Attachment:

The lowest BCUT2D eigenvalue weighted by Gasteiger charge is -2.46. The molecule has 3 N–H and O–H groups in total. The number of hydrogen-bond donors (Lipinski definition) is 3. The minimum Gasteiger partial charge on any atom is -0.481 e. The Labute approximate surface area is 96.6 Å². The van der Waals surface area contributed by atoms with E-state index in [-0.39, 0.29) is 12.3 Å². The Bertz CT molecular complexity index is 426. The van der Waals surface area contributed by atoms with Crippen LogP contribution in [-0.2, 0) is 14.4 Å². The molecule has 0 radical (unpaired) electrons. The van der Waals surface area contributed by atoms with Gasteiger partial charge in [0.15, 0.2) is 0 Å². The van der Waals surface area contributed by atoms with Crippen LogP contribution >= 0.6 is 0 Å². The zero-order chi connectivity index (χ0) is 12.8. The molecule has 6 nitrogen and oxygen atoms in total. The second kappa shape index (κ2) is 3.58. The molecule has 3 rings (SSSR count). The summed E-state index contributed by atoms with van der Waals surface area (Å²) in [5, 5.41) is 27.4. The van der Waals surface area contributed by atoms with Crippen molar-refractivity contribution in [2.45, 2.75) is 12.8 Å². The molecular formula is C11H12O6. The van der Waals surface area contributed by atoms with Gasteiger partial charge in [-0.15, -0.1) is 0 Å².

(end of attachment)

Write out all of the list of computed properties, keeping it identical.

The lowest BCUT2D eigenvalue weighted by Gasteiger charge is -2.46. The molecule has 3 N–H and O–H groups in total. The number of hydrogen-bond donors (Lipinski definition) is 3. The minimum Gasteiger partial charge on any atom is -0.481 e. The Labute approximate surface area is 96.6 Å². The van der Waals surface area contributed by atoms with E-state index in [-0.39, 0.29) is 12.3 Å². The Bertz CT molecular complexity index is 426. The van der Waals surface area contributed by atoms with Crippen LogP contribution in [-0.2, 0) is 14.4 Å². The molecule has 0 radical (unpaired) electrons. The van der Waals surface area contributed by atoms with Gasteiger partial charge in [0.15, 0.2) is 0 Å². The van der Waals surface area contributed by atoms with Crippen LogP contribution >= 0.6 is 0 Å². The zero-order chi connectivity index (χ0) is 12.8. The molecule has 6 nitrogen and oxygen atoms in total. The second kappa shape index (κ2) is 3.58. The molecule has 3 rings (SSSR count). The summed E-state index contributed by atoms with van der Waals surface area (Å²) in [5, 5.41) is 27.4. The van der Waals surface area contributed by atoms with Crippen molar-refractivity contribution in [2.45, 2.75) is 12.8 Å². The molecular formula is C11H12O6. The van der Waals surface area contributed by atoms with Gasteiger partial charge in [-0.15, -0.1) is 0 Å².